Let’s be clear: the War on Women is real. It is a battle for women’s physical security, bodily autonomy, and very agency. It is multi-faceted, with casualties compounded by issues of race, sexuality, gender identity, class, and ableism. It is not new. Women have suffered at the hands of active and passive oppression for milleniums.
There is no sanctuary to be claimed. The War on Women is ubiquitous, skirmishes visible in the legislature, the courts, the workplace, the classroom, the doctor’s office, the silver screen, the television, the streets, the dinner table, the bedroom, the mirror.
From the time we are young, we are taught that our bodies are dangerous. It is our responsibility to clothe, conceal, shield its very form from the eyes of men incapable of controlling themselves in its presence. The wrong attire or gesture or tone or look or words translate into consent. Deviation from these expectations comes at a cost, ranging from disruption of or exclusion from education to justification of physical violence.
In the same breath, we are taught that our bodies exist for the male gaze. To advance, to couple, to have our worth validated we must conform to beauty ideals in a manner that casts us as a means to an end instead of living, breathing people. Again, deviation from these expectations can be dangerous — to our careers, to our social standing, to our psychological well being, to our physical safety. For when a man demands you smile on the street in order to please his eye, failure to comply can be lethal.
Our bodies are not our own, their function and care subject primarily to the whims of middle aged white men who still believe in fairy tales wrapped in the trappings of archaic dogma. It is illegal in this country to take the organs of a corpse without their prior permission in order to save a life, but women carrying a collection of cells incapable of existing outside of their uterus may be forced to play petrie dish in a physical experience that kills hundreds of women every year in this country — a death rate twice that of Saudi Arabia. We afford more rights to human beings in death than we do pregnant women in life, gambling with their existence on a faith that has no place in governance.
This issue comes down to control. Pervasive attempts to curb access to reproductive health services for women relegates female sexuality to a means of procreation while their male counterparts remain free to enjoy such expression as a means of pleasure. Our unique physical capabilities are leveraged as reason for denial of the privileges afforded to those without them, for those same capabilities somehow call into question the cognitive reliability housed in these bodies, despite evidence suggesting durable conviction.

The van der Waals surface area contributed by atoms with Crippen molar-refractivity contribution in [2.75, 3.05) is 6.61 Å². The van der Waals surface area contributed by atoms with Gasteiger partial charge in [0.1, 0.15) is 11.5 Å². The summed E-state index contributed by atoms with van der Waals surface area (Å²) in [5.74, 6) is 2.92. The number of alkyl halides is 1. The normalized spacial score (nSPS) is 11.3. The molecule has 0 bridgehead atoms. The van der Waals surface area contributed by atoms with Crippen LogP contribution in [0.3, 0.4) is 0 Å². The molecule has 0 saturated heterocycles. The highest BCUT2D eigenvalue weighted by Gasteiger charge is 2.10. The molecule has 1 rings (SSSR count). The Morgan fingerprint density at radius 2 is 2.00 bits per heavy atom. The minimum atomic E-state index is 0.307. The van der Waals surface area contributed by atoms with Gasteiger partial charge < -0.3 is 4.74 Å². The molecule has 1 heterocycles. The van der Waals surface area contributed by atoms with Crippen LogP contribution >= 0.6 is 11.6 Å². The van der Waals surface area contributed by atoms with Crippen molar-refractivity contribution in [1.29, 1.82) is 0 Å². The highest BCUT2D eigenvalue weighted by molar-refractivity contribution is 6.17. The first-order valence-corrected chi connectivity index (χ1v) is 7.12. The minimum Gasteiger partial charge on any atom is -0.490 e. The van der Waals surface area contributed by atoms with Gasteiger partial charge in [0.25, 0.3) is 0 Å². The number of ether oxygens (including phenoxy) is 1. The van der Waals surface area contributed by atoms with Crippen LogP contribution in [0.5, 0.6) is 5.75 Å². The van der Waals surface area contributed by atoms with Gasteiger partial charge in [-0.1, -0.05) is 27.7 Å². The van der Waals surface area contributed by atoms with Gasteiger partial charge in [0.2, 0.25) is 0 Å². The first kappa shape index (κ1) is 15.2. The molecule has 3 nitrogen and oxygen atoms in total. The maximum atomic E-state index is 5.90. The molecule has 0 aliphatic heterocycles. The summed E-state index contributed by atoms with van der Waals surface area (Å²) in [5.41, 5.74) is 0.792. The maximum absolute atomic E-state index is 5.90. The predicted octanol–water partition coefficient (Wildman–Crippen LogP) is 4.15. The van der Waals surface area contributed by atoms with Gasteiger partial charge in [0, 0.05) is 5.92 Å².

Enlistment in this war is a function of existence. To be seen, heard, acknowledged, respected, viewed as human requires a declaration of personhood, accepted only with conditions but mostly dismissed without condition. No amount of narratives or statistics is considered sufficient justification for protest. When the result of this never-ending derision is anguish, the daily abuse grinding through calloused skin to expose raw nerves, we are reminded of our predetermined worth and limitations– this is paranoia, hysteria, imaginary. In striving for a role beyond vessel and caretaker, we amplify the vehemence of the attacks that come anyway. To be a woman with an opinion, with the audacity to stand for herself, is a dangerous proposition.
We are tired. We are weary. We are battle-worn, bruised and scarred. But we cannot — we will not — sit down and shut up. As long as sexual harassment draws cheers from the electorate, as long as one in five women are raped in their lifetime, as long as the assertion of one man outweighs the testimony of 48 women, as long as the worth of a woman’s work is discounted relative that of a man, as long as women’s healthcare is treated as a political football, as long as women of color, impoverished women, immigrant women, sex workers, lesbian and bisexual women, transwomen and the rest of our community are disproportionately at risk, as long as being a woman is a reason to be afraid, the War on Women continues, and our lives are on the line.
So choose. You can perpetuate systemic violence against women, or you can take up arms against it. There is no middle ground. Silence in the face of oppression allows it to continue. Enough cowardice. Pick a side.